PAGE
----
Toxicity can be measured by the effect the substance has on an organism, a tissue or a cell. We know that individuals will respond differently to the same dose of a substance because of a number of factors including their gender, age and body weight. Therefore a population-level measure of toxicity is often used. The probability of an outcome for a population is then related to a given individual in a population.

Lethal dose (LD50

One such population-level measure is the median lethal dose, LD50 (lethal dose, 50%). This is defined as the dose required to kill half the members of a specific animal population when entering the animal’s body by a particular route. LD50 is a general indicator of a substance’s toxicity within a short space of time. It is a measure of acute toxicity.

Most users of a substance will want to know the toxicity of that substance. The information for an LD50 must include the substance, the route of entry and the animal species. For example, table salt has an oral LD50 of 3 gm/kg in rats. Paracetamol has an oral LD50 of 1.944 gm/kg in rats.

Fixed-dose procedure

In 1992, the fixed-dose procedure (FDP) was proposed as an alternative test to LD50. It uses fewer animals, and there is less pain and suffering. In this procedure, the test substance is given at one of four fixed-dose levels (5, 50, 500 and 2000 milligrams per kilogram) to five male and five female rats. When a dose produces clear signs of toxicity but no death is identified, the chemical is then classified at that level.

Parts per million

Some chemicals can cause toxicity at very low doses, so it is important to understand how low doses compare to one another. Parts per million (ppm), parts per billion (ppb) and parts per trillion (ppt) are the most commonly used terms to describe very small amounts of substances.

A ppm of a chemical in water means that, in a million units of water, there would only be one unit of the chemical. They are measures of concentration – the amount of one substance in a larger amount of another substance. Scientists often use these measurements when measuring a toxic chemical in a lake or toxins in the air such as greenhouse gases

Mouse bioassay for shellfish

The standard method to test for toxins and toxicity levels in shellfish has been the mouse bioassay. This consists of injecting extracts of shellfish into mice to determine the presence of substances toxic to humans. After injection, if two out of three mice die within 24 hours, the sale of that particular shellfish is prohibited. Tests are then conducted systematically at least once a week during the period of risk for toxins in that particular shellfish. The ban is only lifted after two consecutive tests turn up negative.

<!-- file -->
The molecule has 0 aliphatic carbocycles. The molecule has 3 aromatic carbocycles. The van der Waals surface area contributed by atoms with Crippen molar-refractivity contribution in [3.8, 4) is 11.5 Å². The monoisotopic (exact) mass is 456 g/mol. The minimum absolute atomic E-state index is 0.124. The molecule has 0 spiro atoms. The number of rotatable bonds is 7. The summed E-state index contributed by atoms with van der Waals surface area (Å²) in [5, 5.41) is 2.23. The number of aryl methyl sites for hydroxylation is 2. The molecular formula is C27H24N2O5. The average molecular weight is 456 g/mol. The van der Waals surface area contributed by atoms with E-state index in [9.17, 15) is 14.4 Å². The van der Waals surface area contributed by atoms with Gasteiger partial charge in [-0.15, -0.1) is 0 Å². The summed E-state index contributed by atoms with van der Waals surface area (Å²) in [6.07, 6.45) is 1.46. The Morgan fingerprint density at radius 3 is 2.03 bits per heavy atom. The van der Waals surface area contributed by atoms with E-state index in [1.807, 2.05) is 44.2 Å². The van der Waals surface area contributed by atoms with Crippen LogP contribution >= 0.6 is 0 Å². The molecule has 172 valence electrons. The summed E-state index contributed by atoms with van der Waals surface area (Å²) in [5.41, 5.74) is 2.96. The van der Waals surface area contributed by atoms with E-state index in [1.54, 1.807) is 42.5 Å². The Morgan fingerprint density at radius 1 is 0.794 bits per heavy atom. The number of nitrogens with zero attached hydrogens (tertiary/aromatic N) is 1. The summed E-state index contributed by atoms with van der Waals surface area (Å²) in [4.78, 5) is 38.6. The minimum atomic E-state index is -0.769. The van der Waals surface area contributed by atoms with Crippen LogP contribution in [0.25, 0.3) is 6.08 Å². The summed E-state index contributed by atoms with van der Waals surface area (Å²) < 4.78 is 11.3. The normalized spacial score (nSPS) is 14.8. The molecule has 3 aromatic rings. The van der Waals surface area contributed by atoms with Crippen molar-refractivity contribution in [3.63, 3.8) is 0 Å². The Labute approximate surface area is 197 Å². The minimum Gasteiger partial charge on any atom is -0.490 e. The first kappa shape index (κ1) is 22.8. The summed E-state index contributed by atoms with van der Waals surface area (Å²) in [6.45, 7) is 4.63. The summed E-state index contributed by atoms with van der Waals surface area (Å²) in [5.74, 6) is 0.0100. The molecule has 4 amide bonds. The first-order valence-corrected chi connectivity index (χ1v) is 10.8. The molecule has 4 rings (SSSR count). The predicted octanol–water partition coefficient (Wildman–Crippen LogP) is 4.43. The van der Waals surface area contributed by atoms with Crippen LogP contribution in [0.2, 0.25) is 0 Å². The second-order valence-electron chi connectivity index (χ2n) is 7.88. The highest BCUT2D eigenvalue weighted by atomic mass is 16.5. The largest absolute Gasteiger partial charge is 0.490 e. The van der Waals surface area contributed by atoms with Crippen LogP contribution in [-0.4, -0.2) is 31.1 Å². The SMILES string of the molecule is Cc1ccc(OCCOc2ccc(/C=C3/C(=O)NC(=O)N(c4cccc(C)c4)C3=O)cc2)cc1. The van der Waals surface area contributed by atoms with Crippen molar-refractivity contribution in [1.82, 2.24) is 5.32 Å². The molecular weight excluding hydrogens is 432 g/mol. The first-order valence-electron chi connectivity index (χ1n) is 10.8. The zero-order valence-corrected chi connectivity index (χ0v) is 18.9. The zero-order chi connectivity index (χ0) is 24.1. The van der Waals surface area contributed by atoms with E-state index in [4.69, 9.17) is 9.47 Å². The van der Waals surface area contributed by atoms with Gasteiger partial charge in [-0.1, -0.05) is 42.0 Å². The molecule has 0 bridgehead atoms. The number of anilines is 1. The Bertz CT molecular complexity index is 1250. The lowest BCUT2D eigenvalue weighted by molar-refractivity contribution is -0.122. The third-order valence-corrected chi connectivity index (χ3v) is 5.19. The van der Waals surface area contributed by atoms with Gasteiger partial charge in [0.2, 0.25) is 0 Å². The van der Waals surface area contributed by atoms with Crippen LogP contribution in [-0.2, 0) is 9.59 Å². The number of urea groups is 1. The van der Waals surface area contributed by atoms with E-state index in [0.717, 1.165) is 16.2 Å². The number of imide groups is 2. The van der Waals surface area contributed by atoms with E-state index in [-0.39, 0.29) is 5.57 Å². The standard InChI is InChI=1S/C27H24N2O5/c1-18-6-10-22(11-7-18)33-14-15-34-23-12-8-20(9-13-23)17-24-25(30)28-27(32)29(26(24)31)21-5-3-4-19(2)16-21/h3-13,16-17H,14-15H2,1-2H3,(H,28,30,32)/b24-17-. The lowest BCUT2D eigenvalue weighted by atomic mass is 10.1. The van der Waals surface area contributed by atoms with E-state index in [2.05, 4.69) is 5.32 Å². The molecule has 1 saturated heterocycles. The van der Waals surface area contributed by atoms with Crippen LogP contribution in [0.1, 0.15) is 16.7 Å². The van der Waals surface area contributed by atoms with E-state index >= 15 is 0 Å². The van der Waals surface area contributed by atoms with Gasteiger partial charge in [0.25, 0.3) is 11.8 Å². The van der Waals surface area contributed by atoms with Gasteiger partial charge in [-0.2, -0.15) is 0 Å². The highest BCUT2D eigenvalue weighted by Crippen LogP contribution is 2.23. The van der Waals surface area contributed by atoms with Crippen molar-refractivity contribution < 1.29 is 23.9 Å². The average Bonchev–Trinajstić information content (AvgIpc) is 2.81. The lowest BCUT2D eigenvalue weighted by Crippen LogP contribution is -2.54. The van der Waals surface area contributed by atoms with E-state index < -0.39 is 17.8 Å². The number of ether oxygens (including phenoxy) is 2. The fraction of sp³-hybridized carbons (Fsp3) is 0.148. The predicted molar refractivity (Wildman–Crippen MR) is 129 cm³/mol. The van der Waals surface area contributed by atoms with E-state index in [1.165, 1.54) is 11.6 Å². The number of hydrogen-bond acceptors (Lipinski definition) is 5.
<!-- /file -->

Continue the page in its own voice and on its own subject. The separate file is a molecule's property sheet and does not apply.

The problem with this bioassay is that there is no indication which toxins are present in the shellfish or the level of toxicity. Sometimes, the mice die for reasons other than toxins in the shellfish, and an industry is shut down when in fact the shellfish are fine. Also, some people object to using animals in this way.

Using liquid chromatography-mass spectrometry

In 2000, the Cawthron Institute in Nelson designed a way to test for toxicity levels in shellfish using liquid chromatography-mass spectrometry (LC-MS). Using LC-MS, the actual toxin can be identified (unless it’s a new toxin that hasn’t been identified before) as well as the level of its toxicity. This test means that toxins can be detected and monitored using chemical procedures instead of mice. As a result of this method, mice would only be needed to detect a new toxin – which would be rare. Legislation has been passed that, from 2012, all countries in the European Union use LC-MS to detect known toxins and measure toxicity levels in shellfish.

Nature of science

Science knowledge and methodology change over time. It is only recently that chemical testing for toxins and toxicity levels has developed in favour of mouse testing. The Cawthron Institute in Nelson has been instrumental in developing a method using liquid chromatography-mass spectrometry (LC-MS) to monitor toxins in seafood.

    Published 4 September 2012